"Approximately 80 Holocaust survivors currently call our state their home and many of these survivors are horrified at being taxed to implement the same machinery of cruelty that was used to murder their loved ones," Tim Eckstein, chairman of the board of the Jewish Community Relations Council of Greater Phoenix, said in a statement.
"It is appalling that Arizona has chosen to use the very same chemical compound that was used by the Nazis in Auschwitz to murder more than one million people."
The Arizona Department of Corrections refurbished its gas chamber and bought ingredients to create cyanide gas in December 2020, according to records obtained by the Guardian.
Arizona ended the use of lethal gas in 1992, opting instead for lethal injection, but death row inmates convicted before that year could still be executed in a gas chamber.
The last inmate to be executed by lethal gas in the United States was Walter LaGrand, who was put to death in 1999 after being convicted of murdering a bank manager in Arizona in 1982.
A Tucson Citizen reporter described at the time how cyanide pellets were dropped into acid below LaGrand's chair and the inmate began "coughing violently" as a mist of gas rose. It took LaGrand 18 minutes to die.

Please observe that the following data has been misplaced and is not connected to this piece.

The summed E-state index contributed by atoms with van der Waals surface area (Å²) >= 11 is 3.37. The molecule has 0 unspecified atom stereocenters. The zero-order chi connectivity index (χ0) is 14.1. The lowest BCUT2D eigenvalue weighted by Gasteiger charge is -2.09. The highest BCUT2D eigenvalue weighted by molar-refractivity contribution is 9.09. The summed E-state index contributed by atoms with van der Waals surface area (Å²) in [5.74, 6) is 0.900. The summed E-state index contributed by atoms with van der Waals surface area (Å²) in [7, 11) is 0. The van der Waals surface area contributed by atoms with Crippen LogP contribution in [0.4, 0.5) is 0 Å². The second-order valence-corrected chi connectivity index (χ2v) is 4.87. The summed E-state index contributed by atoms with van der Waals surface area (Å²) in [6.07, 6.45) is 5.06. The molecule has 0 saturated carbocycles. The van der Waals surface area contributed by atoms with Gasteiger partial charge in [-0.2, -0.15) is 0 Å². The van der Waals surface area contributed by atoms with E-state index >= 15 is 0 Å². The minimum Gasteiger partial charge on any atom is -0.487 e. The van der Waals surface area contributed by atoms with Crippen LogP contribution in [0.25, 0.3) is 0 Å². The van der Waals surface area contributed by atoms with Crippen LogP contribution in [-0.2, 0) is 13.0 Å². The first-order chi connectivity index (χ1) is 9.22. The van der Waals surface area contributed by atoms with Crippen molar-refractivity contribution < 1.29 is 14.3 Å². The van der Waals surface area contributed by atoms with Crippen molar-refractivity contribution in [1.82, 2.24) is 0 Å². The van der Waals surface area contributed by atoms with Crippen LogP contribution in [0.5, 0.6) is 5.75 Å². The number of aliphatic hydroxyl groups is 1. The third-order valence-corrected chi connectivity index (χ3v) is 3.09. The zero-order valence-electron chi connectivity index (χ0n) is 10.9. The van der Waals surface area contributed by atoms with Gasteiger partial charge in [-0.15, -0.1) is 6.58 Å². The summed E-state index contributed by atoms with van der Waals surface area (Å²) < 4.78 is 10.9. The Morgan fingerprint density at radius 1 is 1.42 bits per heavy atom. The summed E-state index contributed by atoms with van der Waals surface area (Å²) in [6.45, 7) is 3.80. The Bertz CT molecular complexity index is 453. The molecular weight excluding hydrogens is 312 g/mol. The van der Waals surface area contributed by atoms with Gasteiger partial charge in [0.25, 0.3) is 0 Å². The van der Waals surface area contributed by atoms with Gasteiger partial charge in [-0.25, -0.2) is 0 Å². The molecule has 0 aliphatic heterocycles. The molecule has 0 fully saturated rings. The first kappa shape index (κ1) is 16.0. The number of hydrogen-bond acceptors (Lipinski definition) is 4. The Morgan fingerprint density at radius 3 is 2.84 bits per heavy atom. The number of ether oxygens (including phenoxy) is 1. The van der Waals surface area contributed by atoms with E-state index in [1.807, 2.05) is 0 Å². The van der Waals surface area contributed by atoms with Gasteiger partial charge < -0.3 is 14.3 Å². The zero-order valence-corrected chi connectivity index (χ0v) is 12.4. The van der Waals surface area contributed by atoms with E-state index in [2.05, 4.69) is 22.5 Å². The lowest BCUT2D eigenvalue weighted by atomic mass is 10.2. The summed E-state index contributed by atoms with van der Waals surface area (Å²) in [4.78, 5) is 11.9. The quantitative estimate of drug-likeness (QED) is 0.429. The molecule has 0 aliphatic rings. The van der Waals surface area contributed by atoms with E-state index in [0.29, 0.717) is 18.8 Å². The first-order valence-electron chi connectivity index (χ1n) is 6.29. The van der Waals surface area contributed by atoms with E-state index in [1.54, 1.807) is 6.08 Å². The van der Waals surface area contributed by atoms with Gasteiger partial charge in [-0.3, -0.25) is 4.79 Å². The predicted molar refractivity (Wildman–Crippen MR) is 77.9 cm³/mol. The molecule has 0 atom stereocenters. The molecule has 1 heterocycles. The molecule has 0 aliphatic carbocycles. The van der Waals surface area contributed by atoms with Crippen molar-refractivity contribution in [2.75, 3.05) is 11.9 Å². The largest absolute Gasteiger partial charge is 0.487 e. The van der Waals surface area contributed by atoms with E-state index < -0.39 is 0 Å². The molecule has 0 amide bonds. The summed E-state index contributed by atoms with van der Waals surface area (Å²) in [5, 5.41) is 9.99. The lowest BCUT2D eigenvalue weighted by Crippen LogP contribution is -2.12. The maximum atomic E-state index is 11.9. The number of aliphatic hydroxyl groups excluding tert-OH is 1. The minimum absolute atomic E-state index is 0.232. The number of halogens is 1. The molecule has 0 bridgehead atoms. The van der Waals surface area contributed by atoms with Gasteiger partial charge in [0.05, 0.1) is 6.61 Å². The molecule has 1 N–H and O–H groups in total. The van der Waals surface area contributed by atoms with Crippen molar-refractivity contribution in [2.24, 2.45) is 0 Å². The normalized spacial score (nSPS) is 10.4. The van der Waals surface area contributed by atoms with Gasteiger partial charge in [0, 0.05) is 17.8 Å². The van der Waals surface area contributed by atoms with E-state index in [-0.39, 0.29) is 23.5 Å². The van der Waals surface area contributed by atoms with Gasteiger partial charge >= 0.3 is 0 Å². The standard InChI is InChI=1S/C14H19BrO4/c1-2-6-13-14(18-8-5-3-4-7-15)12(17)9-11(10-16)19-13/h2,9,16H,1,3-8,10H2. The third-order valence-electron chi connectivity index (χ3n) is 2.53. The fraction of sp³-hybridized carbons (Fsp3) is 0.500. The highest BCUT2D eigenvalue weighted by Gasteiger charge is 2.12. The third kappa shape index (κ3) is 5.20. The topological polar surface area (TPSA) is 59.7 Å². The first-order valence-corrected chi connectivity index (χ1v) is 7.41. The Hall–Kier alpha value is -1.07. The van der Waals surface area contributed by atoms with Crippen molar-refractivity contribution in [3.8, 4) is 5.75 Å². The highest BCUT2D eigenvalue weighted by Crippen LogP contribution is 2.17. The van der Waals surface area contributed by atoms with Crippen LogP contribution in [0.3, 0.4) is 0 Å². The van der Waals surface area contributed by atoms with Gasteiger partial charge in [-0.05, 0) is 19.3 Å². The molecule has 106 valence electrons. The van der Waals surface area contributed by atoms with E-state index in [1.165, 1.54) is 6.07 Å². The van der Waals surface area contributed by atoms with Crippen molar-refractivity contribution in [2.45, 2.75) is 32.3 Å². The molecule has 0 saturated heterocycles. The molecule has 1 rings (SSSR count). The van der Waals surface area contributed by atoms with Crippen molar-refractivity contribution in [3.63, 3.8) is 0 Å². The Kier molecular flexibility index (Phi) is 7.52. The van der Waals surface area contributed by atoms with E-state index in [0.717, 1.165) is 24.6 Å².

The American Civil Liberties Union, which is representing the Jewish leaders in the lawsuit, contests that execution by lethal gas violates the Arizona Constitution's prohibition on cruel and unusual punishment.
"Regardless of where people stand on the matter of capital punishment, it’s clear that use of this barbaric practice is cruel and must be abolished," Jared Keenan, senior staff attorney with the ACLU of Arizona, said in a statement.
Arizona Attorney General Mark Brnovich asked the state's Supreme Court last month to set briefing schedules so that his office can file execution warrants for Frank Atwood and Clarence Dixon.
Atwood was convicted of kidnappings and murdering an 8-year-old girl in Tucson in 1984. Dixon raped, strangled, and stabbed a 21-year-old Arizona State University student to death in 1978.
Brnovich's office notes that both inmates "may select either lethal injection or gas… because they murdered their victims before November 23, 1992."
"Justice has been a long time coming in some of the most heinous crimes committed in our state," Brnovich said last month. "It is our solemn duty to fulfill these court-ordered sentences on behalf of the victims, their loved ones, and our communities."